Brilliant ideas strike at unlikely moments. Ian Goodfellow conceived generative adversarial networks while spitballing programming techniques with friends at a bar. Goodfellow, who views himself as “someone who works on the core technology, not the applications,” started at Stanford as a premed before switching to computer science and studying machine learning with Andrew Ng. “I realized that would be a faster path to impact more things than working on specific medical applications one at a time,” he recalls. From there, he earned a PhD in machine learning at Université de Montréal, interned at the seminal robotics lab Willow Garage, and held positions at OpenAI and Google Research. Last year, he joined Apple as director of machine learning in the Special Projects Group, which develops technologies that aren’t part of products on the market. His work at Apple is top-secret.

The Batch: How did you come up with the idea for two networks that battle each other?

Goodfellow: I’d been thinking about how to use something like a discriminator network as a way to score a speech synthesis contest, but I didn’t do it because it would have been too easy to cheat by overfitting to a particular discriminator. Some of my friends wanted to train a generator network using a technique that would have taken gigabytes of data per image, even for the tiny images we studied with generative models in 2014. We were discussing the problem one night at a bar, and they asked me how to write a program that efficiently manages gigabytes of data per image on a GPU that, back then, had about 1.5GB RAM. I said, that’s not a programming problem. It’s an algorithm design problem. Then I realized that a discriminator network could help a generator produce images if it were part of the learning process. I went home that night and started coding the first GAN.
The Batch: How long did it take?

Goodfellow: By copying and pasting bits and pieces of earlier papers, I got the first GAN to produce MNIST images in only an hour of work or so. MNIST is such a small dataset that, even back then, you could train on it very quickly. I think it trained for tens of minutes before it could produce recognizable handwritten digits.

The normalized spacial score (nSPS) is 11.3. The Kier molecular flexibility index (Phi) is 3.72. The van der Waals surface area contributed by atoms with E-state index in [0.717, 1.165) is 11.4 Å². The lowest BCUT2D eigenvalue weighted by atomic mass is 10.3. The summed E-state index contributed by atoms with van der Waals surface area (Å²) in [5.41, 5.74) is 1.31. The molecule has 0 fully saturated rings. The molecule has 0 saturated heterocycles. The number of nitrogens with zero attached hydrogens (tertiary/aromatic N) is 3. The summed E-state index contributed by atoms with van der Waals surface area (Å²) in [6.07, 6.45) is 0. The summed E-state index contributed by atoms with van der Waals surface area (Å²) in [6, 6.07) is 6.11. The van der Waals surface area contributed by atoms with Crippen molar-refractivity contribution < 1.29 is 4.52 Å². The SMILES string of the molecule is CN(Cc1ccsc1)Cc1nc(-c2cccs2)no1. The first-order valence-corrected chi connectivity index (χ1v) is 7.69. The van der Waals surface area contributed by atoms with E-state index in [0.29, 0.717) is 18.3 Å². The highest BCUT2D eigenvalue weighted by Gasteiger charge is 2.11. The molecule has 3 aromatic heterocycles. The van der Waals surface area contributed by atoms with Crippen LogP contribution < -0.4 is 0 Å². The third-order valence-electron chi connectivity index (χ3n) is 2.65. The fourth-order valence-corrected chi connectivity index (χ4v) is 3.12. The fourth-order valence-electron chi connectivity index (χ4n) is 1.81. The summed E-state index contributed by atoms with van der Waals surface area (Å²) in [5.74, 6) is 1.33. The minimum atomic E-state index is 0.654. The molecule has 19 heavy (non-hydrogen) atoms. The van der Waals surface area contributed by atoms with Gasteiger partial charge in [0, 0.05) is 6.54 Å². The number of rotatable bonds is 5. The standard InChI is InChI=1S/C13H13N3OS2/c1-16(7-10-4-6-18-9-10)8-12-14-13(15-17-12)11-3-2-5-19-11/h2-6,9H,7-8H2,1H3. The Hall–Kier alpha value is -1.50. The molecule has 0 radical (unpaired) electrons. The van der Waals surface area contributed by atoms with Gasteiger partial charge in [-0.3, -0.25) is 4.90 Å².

The Batch: What did it feel like to see the first face?

Goodfellow: That wasn’t as much of a revolutionary moment as people might expect. My colleague Bing Xu modeled face images from the Toronto Face Database, which were only 90 pixels square and grayscale. Because the faces were always centered and looking straight at the camera, even very simple algorithms like PCA could make pretty good faces. The main thing we were surprised by were the images it made of CIFAR10, where there’s a lot of variability. They looked like crap. But we had been looking at crap from generative models for years, and we could tell that this was an exciting, new kind of crap.

The Batch: Has anything surprised you about the way this work has played out?

Goodfellow: In the first GAN paper, we included a list of things that might happen in future work. A lot of them did. The one big category of things I didn’t anticipate was domain-to-domain translation. GANs like CycleGAN from Berkeley. You can take a picture of a horse and have it transformed into a zebra without training on matched pairs of horse and zebra images. That’s very powerful because it can be easy to passively collect data in each domain, but it’s time-consuming and expensive to get data that matches up across domains.

The Batch: What are you most hopeful about in GAN research?

Goodfellow: I’d like to see more use of GANs in the physical world, specifically for medicine. I’d like to see the community move toward more traditional science applications, where you have to get your hands dirty in the lab. That can lead to more things that have more of a tangible, positive impact on peoples’ lives. For instance, in dentistry, GANs have been used to make personalized crowns for individual patients. Insilico is using GANs to design medicinal drugs.

The Batch: How much do you worry about bias in GAN output? The ability to produce realistic human faces makes it a pressing issue.

Goodfellow: GANs can be used to counteract biases in training data by generating training data for other machine learning algorithms. If there’s a language where you don’t have as much representation in your data, you can oversample that. At Apple, we were able to generate data for a gestural text-entry feature called QuickPath. A startup called uses GANs to generate images of what clothing would look like on different models. Traditionally, there may not have been much diversity in who was hired to be a model to try on this clothing. Now you can get a model who looks like you, wearing a specific item of clothing you’re interested in. These are baby steps, but I hope there are other ways GANs can be used to address issues of underrepresentation in datasets.


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